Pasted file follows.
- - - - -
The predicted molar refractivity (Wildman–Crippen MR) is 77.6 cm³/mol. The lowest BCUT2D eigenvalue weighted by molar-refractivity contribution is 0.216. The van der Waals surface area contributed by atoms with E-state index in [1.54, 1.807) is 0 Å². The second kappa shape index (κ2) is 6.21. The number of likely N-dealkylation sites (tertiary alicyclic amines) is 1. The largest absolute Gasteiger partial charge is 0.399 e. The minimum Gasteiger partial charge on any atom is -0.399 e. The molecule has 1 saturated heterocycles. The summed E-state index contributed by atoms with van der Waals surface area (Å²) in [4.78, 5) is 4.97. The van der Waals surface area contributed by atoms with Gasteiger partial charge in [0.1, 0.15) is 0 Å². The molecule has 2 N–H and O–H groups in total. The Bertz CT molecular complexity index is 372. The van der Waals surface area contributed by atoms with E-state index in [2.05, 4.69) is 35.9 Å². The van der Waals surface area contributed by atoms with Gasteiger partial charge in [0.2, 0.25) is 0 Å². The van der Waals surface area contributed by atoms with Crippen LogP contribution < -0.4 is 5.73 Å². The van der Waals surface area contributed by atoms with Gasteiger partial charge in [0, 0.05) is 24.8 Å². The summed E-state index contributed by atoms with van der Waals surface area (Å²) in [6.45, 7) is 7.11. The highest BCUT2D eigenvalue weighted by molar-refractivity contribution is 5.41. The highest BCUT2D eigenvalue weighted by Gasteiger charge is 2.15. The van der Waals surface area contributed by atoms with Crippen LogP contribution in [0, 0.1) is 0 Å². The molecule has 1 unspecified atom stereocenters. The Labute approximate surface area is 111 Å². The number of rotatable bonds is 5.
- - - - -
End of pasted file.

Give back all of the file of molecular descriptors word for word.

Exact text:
The predicted molar refractivity (Wildman–Crippen MR) is 77.6 cm³/mol. The lowest BCUT2D eigenvalue weighted by molar-refractivity contribution is 0.216. The van der Waals surface area contributed by atoms with E-state index in [1.54, 1.807) is 0 Å². The second kappa shape index (κ2) is 6.21. The number of likely N-dealkylation sites (tertiary alicyclic amines) is 1. The largest absolute Gasteiger partial charge is 0.399 e. The minimum Gasteiger partial charge on any atom is -0.399 e. The molecule has 1 saturated heterocycles. The summed E-state index contributed by atoms with van der Waals surface area (Å²) in [4.78, 5) is 4.97. The van der Waals surface area contributed by atoms with Gasteiger partial charge in [0.1, 0.15) is 0 Å². The molecule has 2 N–H and O–H groups in total. The Bertz CT molecular complexity index is 372. The van der Waals surface area contributed by atoms with E-state index in [2.05, 4.69) is 35.9 Å². The van der Waals surface area contributed by atoms with Gasteiger partial charge in [0.2, 0.25) is 0 Å². The van der Waals surface area contributed by atoms with Crippen LogP contribution < -0.4 is 5.73 Å². The van der Waals surface area contributed by atoms with Gasteiger partial charge in [0, 0.05) is 24.8 Å². The summed E-state index contributed by atoms with van der Waals surface area (Å²) in [6.45, 7) is 7.11. The highest BCUT2D eigenvalue weighted by molar-refractivity contribution is 5.41. The highest BCUT2D eigenvalue weighted by Gasteiger charge is 2.15. The van der Waals surface area contributed by atoms with Crippen LogP contribution in [0, 0.1) is 0 Å². The molecule has 1 unspecified atom stereocenters. The Labute approximate surface area is 111 Å². The number of rotatable bonds is 5.